Active and Passive Monitoring are Critical in Your Defense Against Credit Card Fraud and Identity Theft
I normally write about organizational security, but this is as good a time as any to be selfish and talk about us consumers. After all, it is the holiday season, and credit card use is up. People are out more often, using their cards in public, and online shopping is expected to rise again. So, do credit cards give us pause?
Identity theft. Credit card fraud.
It seems, these days, like we should not be talking about “if” we are a victim of credit card fraud as much as “when.” A personal scanner costs less than $100. An attacker can attach a scanner to a Smartphone and begin using the card number before the victim even leaves their table at the restaurant. RFID scanners are in the wild. If you have a credit card with an RFID chip, an attacker can simply walk by you and potentially scan your credit card information right out of your purse or wallet, and you will never know. Online stores are attacked, along with banks or clearing houses and credit card information is stolen. It almost seems like fake scanners are everywhere, and you pretty much have to check every time you buy gas to try to make sure that there is not any extra gear hanging on the pump. Locally, we even had a scanner with a built-in cell phone, so the attacker could get card information from their scanner remotely.
So, what do we do about it? Well, you could just never use your card, right? But that kind of defeats the purpose of actually having one. So, instead, let’s think of this as a holistic security issue, and consider what we would do if we were a company.
For this example, my critical systems are easy. Right now, I am worried about how my credit card data is being used, so my critical systems include anything related to the way I use my cards, thus, mostly my wallet. Online purchases suggest that perhaps I should include those supporting systems as “critical” since they will hold my credit card and transaction information.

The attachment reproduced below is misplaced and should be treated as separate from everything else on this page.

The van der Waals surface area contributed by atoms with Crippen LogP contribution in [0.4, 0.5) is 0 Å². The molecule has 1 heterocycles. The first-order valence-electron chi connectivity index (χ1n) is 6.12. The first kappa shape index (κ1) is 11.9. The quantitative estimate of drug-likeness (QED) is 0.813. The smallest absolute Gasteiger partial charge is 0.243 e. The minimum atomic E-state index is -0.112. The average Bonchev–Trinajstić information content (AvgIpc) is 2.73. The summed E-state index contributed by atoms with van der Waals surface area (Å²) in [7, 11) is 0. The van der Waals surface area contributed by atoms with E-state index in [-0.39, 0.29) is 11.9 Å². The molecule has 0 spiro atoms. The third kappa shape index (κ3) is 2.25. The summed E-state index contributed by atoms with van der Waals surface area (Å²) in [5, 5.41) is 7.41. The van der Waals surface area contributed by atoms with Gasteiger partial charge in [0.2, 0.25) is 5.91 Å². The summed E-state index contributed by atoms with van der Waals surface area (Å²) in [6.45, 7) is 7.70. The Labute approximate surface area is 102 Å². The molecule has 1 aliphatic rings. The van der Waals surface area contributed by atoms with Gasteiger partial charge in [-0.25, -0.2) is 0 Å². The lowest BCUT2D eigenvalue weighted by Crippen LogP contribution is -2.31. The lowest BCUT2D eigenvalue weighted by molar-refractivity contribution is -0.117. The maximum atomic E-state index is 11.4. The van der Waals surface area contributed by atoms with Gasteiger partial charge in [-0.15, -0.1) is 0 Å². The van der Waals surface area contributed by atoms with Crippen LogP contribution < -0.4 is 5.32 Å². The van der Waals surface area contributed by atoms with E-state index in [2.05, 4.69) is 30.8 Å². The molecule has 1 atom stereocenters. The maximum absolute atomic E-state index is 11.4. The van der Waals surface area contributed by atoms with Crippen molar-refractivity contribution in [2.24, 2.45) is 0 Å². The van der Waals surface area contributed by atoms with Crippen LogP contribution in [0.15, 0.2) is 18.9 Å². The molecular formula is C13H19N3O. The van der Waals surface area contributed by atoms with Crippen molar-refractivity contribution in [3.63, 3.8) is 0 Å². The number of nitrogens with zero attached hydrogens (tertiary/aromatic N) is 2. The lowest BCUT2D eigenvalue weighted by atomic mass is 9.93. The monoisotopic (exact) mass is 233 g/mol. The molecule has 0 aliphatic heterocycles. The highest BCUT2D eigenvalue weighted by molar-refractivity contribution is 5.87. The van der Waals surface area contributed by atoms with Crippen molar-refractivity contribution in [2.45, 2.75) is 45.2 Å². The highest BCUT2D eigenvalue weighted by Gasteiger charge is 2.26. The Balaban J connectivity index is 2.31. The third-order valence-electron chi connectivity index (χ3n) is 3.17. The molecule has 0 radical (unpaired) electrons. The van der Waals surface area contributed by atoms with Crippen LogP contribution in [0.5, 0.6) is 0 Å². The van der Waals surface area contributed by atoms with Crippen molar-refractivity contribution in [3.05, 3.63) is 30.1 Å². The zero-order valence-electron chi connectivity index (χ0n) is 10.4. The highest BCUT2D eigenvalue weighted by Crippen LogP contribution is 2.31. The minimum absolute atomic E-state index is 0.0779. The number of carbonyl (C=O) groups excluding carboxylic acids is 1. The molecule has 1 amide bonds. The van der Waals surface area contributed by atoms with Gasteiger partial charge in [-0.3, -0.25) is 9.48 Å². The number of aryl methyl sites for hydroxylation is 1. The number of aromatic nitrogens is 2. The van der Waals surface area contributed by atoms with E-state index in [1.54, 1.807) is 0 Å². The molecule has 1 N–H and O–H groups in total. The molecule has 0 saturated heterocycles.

Standard Security Controls
I do certain things to make sure I have at least some control over my credit cards. If my card is out, my wallet is in my hand. I always put my cards in my wallet in the exact same order so I can more easily tell if a card is missing. These are simply controls, because not everything has to be complicated. If I have the option, I request that online sites not store my card information – I would rather enter it every time. All of these things are the basic controls that follow the rules, or policies, by which I manage my own systems. Since I do online purchases I have a requisite set of controls related to virus scanners, anti-malware software, firewalls, and other such related controls to help protect me.
Up front, there are a couple obvious things you may be able to do to help limit your exposure. For instance, I have one credit card that I use for all online purchases. If I see a mail order or “card present” type purchase on the statement for that card, I know it is fraudulent. If I see any online purchase on any of my other statements, I know those are fraudulent. This is not great magic; I am just using intelligence about my own use of the system. I understand my security baseline, so I can immediately recognize deviations.
As an obvious passive monitoring solution, I can check my credit card statements at the end of the month. Realistically, it only takes a couple of minutes to read through my charges and see if everything makes sense. Most months there are one or two charges that make me pause, but I usually figure them out easily. Another less passive control is that I can periodically log onto my credit card account and check my statement online. I can also phone in and check recent transactions, and if I am using mobile banking, my card provider may support a text message query of my latest transactions. All of these are relatively passive because they will let me check my existing statement for some activity that happened at some point.